Summary: In St. John’s Revelation, the apostle gives us a glimpse of Christ the King on this last Sunday of the Church Year. The King Comes 1. With Allies, 2. Bestowing Titles, 3. Ready to Judge
Christ the King
Not too many days ago, the President of the United States flew into Orlando to pay us a visit. I wasn’t following the news close enough to know exactly why he was here, I’m sure many of you have a better idea than I do, I just knew that he was in town. Did any of you see him? Bump into him during the course of your day? Probably not. But what if…what if he had planned on visiting that place where you worked or went to school. How much different would your day have been knowing that the President and his entourage was going to be visiting? If he were going to be visiting that place where you work, I guarantee that you and all of your co-workers, no matter what their politics were, would have been working just a little harder, making your business looking just a little bit nicer for the Prez. Or you who are in school. If President Bush had been planning to visit your classroom with the chance that you’d be on TV, maybe you would have spent an extra 5 minutes making sure that your appearance was nice that day. Your teachers probably would have encouraged you to be on your best behavior. Or let’s suppose that you found out right now that he was going to stay overnight at your house this evening. You might get up and leave right now, thinking about all the things you’d need to do to prepare for that visit. Yes, I’m sure for all of us, our days would have been quite a bit different if we had known that we were going to see that President that day.
But you know, one day you will see a supreme ruler. One day, I promise you, you will come face to face with a king. With the very eyes you are using to look at me, you will see the being that rules the entire universe and then some, Jesus Christ, our King. Today, on Christ the King Sunday, we will learn how the Triune God has made us Ready For The Redeemer’s Regal Arrival. There is a King that is coming. This King Comes United with Mighty Allies. This King Comes Bestowing Positions of Honor. This King Comes As Supreme Judge of All Mankind.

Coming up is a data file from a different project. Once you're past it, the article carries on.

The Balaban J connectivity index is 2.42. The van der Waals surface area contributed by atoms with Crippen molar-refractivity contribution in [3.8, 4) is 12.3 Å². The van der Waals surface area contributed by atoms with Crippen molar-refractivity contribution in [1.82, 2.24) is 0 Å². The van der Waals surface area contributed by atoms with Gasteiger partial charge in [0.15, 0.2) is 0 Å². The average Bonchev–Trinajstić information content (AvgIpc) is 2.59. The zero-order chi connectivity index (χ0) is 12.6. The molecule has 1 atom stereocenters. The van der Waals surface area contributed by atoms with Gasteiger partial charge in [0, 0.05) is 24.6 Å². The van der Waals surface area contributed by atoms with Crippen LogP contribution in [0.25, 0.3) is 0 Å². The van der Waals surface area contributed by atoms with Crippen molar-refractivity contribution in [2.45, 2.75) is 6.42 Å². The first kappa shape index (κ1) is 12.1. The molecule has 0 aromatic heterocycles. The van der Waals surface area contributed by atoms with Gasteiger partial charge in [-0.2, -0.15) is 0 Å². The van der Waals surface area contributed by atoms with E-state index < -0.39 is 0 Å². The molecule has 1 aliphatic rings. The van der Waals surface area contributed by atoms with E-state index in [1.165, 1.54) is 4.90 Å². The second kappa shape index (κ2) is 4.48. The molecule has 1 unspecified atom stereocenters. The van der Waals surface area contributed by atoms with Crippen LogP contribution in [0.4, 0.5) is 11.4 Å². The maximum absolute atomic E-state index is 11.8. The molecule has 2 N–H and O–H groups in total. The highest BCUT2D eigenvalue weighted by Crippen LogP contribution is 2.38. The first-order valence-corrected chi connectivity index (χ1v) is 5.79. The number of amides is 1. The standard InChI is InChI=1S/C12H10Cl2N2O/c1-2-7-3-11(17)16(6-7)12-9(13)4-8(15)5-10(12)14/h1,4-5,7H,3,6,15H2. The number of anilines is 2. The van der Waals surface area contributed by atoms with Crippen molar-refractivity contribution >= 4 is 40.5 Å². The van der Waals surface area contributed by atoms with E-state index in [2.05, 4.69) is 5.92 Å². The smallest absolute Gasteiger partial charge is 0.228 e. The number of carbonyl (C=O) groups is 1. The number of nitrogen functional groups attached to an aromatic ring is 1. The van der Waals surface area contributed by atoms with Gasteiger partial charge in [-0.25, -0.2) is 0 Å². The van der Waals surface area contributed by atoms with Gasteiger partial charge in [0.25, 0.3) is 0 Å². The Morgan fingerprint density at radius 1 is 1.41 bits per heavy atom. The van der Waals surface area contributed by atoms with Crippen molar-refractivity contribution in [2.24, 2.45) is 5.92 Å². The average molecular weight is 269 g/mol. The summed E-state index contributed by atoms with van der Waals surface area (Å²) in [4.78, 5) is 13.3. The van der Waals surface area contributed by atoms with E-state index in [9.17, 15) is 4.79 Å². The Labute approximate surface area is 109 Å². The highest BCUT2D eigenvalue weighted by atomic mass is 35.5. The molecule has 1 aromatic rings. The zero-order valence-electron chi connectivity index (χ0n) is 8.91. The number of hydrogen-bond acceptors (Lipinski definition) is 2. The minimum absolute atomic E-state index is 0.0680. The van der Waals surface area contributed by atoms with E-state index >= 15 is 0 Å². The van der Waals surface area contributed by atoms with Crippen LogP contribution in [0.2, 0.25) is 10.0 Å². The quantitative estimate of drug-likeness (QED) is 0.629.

What do you need to be a king? I mean, if you were in college and trying to decide what occupation you were going to have, and you mentioned to your guidance counselor, “hey, a king sounds like a good thing to be,” what would you need to become a king? You’d need at least two things: subjects and power over those people.
When Jesus walked this earth, he really didn’t appear to have too much of either. In fact, he really looked like a loner. Yes, he had a dozen fairly faithful followers, and yes, he showed that he had power over diseases and demons and death. But Jesus sure didn’t seem to have what it takes to be a powerful king here on earth. When he needed them most, his followers deserted him in the Garden during his arrest. He never used his divine power for his own benefit. And didn’t Jesus look utterly alone as he hung on the cross, while most of his disciples were cowering in fear for their lives while a distraught Jesus cried out, “My God my God, why have you forsaken me?” All Alone! No longer was Jesus God’s Son, whom he loved, with him was the Father well pleased. Instead, the Father saw the Son as the very embodiment of sin, and the Father wanted nothing to do with Jesus on the cross. Jesus was utterly deserted; he appeared powerless, helpless…not exactly what you’d expect from a king.
But here in our text, we see that Jesus is now king, and he is definitely not alone. The first words of our text refer to his first ally, God the Father, “grace and peace to you from him who is, and who was, and who is to come.” The same Father who had deserted the Son on account of our sins is once again his partner. And as the verse goes on, Christ’s second ally is mentioned, “and from the seven spirits before the throne.” Maybe you scratched your head trying to figure out who these seven spirits were. These aren’t seven separate beings that serve God. They aren’t seven super-angels or anything like that. Instead, this is a reference to the Holy Spirit. There’s an alternate translation in the NIV that reads instead of seven spirits, “the seven-fold spirit.” Whenever you see the number “7” in the Bible, especially in Revelation, it’s a hint that God is being specified. And plus, if we just look at the context of that paragraph, it’s obvious that the Trinity is being referred to. As we heard, God the Father is mentioned first, at the end of the verse Jesus Christ is referenced by name, and this seven-fold spirit, the Holy Spirit, is in the middle. The point of this verse is that Jesus surely is not a loner. Even though he appeared weak and frail here on earth, he is now allied with the two other mighty members of the God-head: The Father and the Holy Spirit.